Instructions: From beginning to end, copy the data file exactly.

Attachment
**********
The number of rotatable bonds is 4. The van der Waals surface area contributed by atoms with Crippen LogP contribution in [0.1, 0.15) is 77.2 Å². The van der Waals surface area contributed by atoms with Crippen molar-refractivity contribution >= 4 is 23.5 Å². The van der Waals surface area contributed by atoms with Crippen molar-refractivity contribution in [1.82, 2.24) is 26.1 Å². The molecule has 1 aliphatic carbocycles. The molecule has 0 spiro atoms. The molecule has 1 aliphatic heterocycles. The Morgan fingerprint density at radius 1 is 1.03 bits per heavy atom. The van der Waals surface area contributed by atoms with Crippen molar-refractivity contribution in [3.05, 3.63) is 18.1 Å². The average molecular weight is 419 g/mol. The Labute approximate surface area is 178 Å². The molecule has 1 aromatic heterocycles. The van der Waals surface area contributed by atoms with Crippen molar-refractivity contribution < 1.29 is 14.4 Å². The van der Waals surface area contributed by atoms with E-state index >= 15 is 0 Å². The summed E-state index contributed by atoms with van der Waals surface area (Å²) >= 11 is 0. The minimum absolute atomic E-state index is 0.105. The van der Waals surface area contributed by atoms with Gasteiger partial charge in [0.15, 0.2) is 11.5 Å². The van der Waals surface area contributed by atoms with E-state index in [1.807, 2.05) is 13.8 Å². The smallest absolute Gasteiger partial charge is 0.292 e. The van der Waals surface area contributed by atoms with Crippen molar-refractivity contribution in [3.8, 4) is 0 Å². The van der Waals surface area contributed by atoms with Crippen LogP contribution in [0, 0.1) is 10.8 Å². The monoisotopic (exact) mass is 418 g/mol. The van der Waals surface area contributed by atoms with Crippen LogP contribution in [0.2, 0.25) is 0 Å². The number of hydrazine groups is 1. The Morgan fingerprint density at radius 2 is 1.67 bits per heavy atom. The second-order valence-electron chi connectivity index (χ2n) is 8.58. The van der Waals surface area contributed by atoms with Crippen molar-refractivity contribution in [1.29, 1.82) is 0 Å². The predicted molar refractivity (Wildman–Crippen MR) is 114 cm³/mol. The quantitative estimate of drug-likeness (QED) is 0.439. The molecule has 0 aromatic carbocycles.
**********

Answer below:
The number of rotatable bonds is 4. The van der Waals surface area contributed by atoms with Crippen LogP contribution in [0.1, 0.15) is 77.2 Å². The van der Waals surface area contributed by atoms with Crippen molar-refractivity contribution >= 4 is 23.5 Å². The van der Waals surface area contributed by atoms with Crippen molar-refractivity contribution in [1.82, 2.24) is 26.1 Å². The molecule has 1 aliphatic carbocycles. The molecule has 0 spiro atoms. The molecule has 1 aliphatic heterocycles. The Morgan fingerprint density at radius 1 is 1.03 bits per heavy atom. The van der Waals surface area contributed by atoms with Crippen molar-refractivity contribution in [3.05, 3.63) is 18.1 Å². The average molecular weight is 419 g/mol. The Labute approximate surface area is 178 Å². The molecule has 1 aromatic heterocycles. The van der Waals surface area contributed by atoms with Crippen molar-refractivity contribution < 1.29 is 14.4 Å². The van der Waals surface area contributed by atoms with E-state index >= 15 is 0 Å². The summed E-state index contributed by atoms with van der Waals surface area (Å²) >= 11 is 0. The minimum absolute atomic E-state index is 0.105. The van der Waals surface area contributed by atoms with Gasteiger partial charge in [0.15, 0.2) is 11.5 Å². The van der Waals surface area contributed by atoms with E-state index in [1.807, 2.05) is 13.8 Å². The smallest absolute Gasteiger partial charge is 0.292 e. The van der Waals surface area contributed by atoms with Crippen molar-refractivity contribution in [3.8, 4) is 0 Å². The van der Waals surface area contributed by atoms with Crippen LogP contribution in [0, 0.1) is 10.8 Å². The monoisotopic (exact) mass is 418 g/mol. The van der Waals surface area contributed by atoms with Crippen LogP contribution in [0.2, 0.25) is 0 Å². The number of hydrazine groups is 1. The Morgan fingerprint density at radius 2 is 1.67 bits per heavy atom. The second-order valence-electron chi connectivity index (χ2n) is 8.58. The van der Waals surface area contributed by atoms with Crippen molar-refractivity contribution in [1.29, 1.82) is 0 Å². The predicted molar refractivity (Wildman–Crippen MR) is 114 cm³/mol. The quantitative estimate of drug-likeness (QED) is 0.439. The molecule has 0 aromatic carbocycles.